TeselaGen's DESIGN module provides a unified interface and compute infrastructure for the design of DNA libraries, and the generation of instructions for how to build those DNA libraries.
Those instructions can be generated by TeselaGen’s proprietary technology (j5) that can be optimized for both humans and automation. The platform provides a standardized system for tracking the relationships between design elements (parts and annotations), genetic designs (simple, hierarchical, or combinatorial) and DNA assembly protocols. A number of assembly reaction types are supported including Type IIs Endonuclease (Golden Gate, MoClo, etc.), Flanking Homology (Gibson, InFusion, etc.). Among features supporting the design process is the ability to create Design Templates that can be reused across designs. The system optimizes assembly reactions to take advantage of a variety of DNA sourcing options including DNA synthesis.
Important features of the DESIGN module:
Capture of combinatorial + hierarchical designs.
Scar-less design of large scale DNA libraries.
Cost optimization including part re-use where warranted.
Sourcing material from best available options.
Design Templating to aid the design process.
The fundamental role of the DESIGN module is the accurate capture of the designer’s intent. Target genetic designs are constructed 5’ to 3’ (or N-terminus to C-terminus), left to right, by selecting parts from a parts library to columns in a whiteboard style user interface. Alternatives for any given part are listed as cell entries within a column. The user can also specify the naming scheme and the preferred DNA assembly chemical reactions.
TeselaGen’s DESIGN module has added support for combinatorial DNA libraries as well as hierarchical designs. The hierarchical capability is particularly useful for:
Users who choose to adopt inherently hierarchical assembly methods such as MoClo. They are able to rapidly design complex hierarchical builds using while maximizing part reuse and minimizing cost.
Users who build very long pieces of scarless DNA or construct gene stacks will find the streamlined interface a convenient and reproducible way to break down very long target designs into buildable submodules.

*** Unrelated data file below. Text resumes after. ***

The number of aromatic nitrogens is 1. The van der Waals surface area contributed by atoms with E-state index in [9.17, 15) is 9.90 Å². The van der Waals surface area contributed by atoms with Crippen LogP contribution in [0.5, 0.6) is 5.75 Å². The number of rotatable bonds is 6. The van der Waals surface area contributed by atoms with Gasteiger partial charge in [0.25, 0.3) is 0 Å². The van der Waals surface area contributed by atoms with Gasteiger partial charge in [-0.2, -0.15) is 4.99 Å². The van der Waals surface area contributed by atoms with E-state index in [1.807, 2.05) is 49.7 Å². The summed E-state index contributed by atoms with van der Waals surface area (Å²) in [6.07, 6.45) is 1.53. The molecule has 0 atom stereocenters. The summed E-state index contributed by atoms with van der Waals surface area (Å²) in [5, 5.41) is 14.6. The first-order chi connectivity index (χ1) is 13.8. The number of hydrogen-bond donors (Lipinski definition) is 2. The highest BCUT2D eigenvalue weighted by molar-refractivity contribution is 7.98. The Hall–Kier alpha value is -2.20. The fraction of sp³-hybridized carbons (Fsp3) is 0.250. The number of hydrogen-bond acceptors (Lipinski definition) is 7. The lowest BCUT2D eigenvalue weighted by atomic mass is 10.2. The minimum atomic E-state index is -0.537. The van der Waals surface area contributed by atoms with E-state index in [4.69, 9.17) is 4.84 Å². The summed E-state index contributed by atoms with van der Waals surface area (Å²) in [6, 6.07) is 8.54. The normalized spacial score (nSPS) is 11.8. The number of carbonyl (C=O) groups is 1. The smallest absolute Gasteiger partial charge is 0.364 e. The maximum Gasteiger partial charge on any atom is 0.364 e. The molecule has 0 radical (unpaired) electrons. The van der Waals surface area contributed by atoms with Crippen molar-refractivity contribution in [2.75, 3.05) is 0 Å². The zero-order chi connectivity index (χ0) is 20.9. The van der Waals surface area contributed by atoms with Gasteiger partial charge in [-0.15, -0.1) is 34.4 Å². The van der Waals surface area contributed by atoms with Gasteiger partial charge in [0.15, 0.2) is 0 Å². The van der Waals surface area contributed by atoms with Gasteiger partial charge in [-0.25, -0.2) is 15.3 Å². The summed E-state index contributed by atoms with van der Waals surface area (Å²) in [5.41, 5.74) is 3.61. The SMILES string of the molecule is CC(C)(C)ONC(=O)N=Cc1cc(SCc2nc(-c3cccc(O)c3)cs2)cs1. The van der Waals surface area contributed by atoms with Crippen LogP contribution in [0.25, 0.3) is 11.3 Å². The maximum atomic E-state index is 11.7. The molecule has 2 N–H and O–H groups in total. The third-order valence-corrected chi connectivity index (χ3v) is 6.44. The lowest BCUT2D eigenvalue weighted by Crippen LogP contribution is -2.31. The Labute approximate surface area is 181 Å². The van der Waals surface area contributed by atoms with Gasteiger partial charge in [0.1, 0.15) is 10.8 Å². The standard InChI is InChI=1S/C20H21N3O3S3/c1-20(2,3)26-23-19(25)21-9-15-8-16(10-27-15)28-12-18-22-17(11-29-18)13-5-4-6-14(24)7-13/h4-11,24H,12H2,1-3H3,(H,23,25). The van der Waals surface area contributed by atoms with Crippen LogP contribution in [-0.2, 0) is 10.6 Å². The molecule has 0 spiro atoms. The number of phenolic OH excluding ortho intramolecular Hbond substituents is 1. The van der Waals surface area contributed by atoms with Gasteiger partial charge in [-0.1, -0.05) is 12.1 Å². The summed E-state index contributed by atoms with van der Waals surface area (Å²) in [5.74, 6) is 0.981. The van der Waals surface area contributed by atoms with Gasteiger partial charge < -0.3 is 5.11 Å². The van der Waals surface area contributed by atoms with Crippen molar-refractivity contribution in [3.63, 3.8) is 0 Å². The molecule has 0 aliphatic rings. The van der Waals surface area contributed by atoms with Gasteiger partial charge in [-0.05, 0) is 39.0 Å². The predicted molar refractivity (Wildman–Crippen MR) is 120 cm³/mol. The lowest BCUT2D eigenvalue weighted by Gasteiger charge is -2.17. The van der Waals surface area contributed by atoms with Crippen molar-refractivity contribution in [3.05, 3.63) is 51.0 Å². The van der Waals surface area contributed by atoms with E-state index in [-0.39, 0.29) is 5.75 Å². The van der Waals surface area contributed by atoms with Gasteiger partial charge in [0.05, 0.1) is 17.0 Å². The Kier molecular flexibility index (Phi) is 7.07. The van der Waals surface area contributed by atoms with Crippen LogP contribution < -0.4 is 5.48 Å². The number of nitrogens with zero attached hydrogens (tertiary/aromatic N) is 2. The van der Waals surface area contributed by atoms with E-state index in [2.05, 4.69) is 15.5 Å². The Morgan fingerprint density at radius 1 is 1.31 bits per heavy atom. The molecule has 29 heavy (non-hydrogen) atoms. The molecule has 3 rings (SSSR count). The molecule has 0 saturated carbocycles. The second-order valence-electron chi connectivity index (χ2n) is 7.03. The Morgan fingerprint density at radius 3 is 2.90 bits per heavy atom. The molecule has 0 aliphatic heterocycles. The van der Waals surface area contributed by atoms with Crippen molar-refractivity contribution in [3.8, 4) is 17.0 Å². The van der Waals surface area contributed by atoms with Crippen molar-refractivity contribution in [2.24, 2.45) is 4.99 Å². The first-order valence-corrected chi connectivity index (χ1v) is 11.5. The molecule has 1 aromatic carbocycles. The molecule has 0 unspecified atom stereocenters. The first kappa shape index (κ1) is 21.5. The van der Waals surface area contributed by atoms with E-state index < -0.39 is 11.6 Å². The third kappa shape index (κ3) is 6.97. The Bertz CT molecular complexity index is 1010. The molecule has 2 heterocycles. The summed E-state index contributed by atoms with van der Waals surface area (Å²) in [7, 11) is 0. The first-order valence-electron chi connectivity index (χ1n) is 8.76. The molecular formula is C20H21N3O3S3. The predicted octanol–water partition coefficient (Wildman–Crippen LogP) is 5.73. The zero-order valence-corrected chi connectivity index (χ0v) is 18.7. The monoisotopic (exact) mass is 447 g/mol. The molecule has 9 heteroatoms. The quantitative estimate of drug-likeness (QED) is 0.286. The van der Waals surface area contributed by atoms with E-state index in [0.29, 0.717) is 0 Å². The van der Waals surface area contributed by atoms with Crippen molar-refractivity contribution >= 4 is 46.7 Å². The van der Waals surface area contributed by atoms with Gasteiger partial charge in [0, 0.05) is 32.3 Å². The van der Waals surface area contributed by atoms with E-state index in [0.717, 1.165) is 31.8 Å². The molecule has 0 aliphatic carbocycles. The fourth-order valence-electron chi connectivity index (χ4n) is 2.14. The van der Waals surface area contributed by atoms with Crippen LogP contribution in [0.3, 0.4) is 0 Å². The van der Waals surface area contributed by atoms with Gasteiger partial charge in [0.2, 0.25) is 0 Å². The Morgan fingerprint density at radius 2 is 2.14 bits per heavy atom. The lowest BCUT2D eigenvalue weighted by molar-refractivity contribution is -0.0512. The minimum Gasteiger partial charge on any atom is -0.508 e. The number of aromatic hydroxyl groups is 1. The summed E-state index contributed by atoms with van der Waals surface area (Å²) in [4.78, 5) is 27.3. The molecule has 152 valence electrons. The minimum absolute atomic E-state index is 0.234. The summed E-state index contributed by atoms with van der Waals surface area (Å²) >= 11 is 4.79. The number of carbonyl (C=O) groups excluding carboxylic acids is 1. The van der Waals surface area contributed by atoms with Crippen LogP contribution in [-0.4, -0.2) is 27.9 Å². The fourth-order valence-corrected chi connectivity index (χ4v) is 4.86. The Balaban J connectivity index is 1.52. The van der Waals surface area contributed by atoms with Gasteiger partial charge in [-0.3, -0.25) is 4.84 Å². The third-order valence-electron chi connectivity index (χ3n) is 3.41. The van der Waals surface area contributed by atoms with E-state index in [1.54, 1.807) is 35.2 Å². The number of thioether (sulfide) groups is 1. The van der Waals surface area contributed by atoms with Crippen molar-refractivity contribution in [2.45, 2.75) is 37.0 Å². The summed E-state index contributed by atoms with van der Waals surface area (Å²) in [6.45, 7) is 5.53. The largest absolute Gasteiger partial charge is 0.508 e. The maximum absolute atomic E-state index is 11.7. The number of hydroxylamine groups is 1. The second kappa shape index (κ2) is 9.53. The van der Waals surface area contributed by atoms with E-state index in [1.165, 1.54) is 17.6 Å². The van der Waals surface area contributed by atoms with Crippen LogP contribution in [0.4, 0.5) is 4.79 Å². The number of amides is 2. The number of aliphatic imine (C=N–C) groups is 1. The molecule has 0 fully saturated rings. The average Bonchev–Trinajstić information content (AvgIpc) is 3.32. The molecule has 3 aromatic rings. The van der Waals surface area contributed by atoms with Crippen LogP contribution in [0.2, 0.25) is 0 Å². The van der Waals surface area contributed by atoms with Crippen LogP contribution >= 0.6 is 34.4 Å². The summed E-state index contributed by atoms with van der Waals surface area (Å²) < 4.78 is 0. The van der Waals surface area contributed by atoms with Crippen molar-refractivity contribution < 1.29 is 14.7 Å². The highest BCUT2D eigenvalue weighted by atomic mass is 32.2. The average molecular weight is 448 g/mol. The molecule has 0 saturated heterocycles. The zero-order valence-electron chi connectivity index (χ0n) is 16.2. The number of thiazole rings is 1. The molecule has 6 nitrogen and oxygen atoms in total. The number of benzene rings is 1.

Part reuse and sourcing
Part reuse is important when the size of the built library is large and cost is a constraint. Without part reuse the cost of a library can grow linearly with the number of parts, while with part reuse it can grow logarithmically. The DESIGN module utilizes the j5 algorithm when designing a set of combinatorial assembly reactions which automatically maximizes part reuse within a combinatorial design. Hierarchical designs can also be optimized for part reuse across designs with utilities that check if intermediate stretches of DNA already exist in inventory, modifying the build instructions accordingly so that previously built constructs are not assembled again. Users can also use this availability information to automatically break down target constructs into divisions based on available subsections instead of manual divisions. Material availability is can also be extended to query external vendors for what they can provide. This is done through a series of API integrations with vendor utilities that check DNA segments for their manufacturability, cost, and delivery times. The Design module also provides the user with greater control over the sourcing of the DNA parts used in their designs, especially with Type IIS restriction enzyme digest/ligation assemblies. When performing such an assembly, the interface automatically adds validation to the input parts to ensure that they are sourced with the appropriate flanking digest sites.
The DESIGN module provides support for:
Eugene Rules, to constrain the complexity of a combinatorial design.
Design Rules, with validation logic based on either part tags (e.g. all parts in the first column need to have the “backbone” tag) or a part’s base pairs (e.g. all parts in the cds column need to begin with “ATG”).
The templating system allows users to automate building out portions of designs for complicated hierarchical workflows. Users can capture the common elements of related designs in a template and then apply them across new designs. Any aspect of the design editor can be stored in a template for reuse, including specifications for DNA parts, overhang validation and assembly reactions. This simplifies the design process when creating multiple designs that share characteristics, providing a streamlined interface that minimizes repetitive input from the user.
Figure 1: Hierarchical Design Editor. A two-level combinatorial design specifies four Gibson assemblies that generate intermediates that will be reactants for a final Golden Gate assembly.
Figure 2: Material availability utilities check to see that DNA is actually available, either in inventory or from external vendors.
Figure 3: Design Templates allow for automating the creation of complex designs.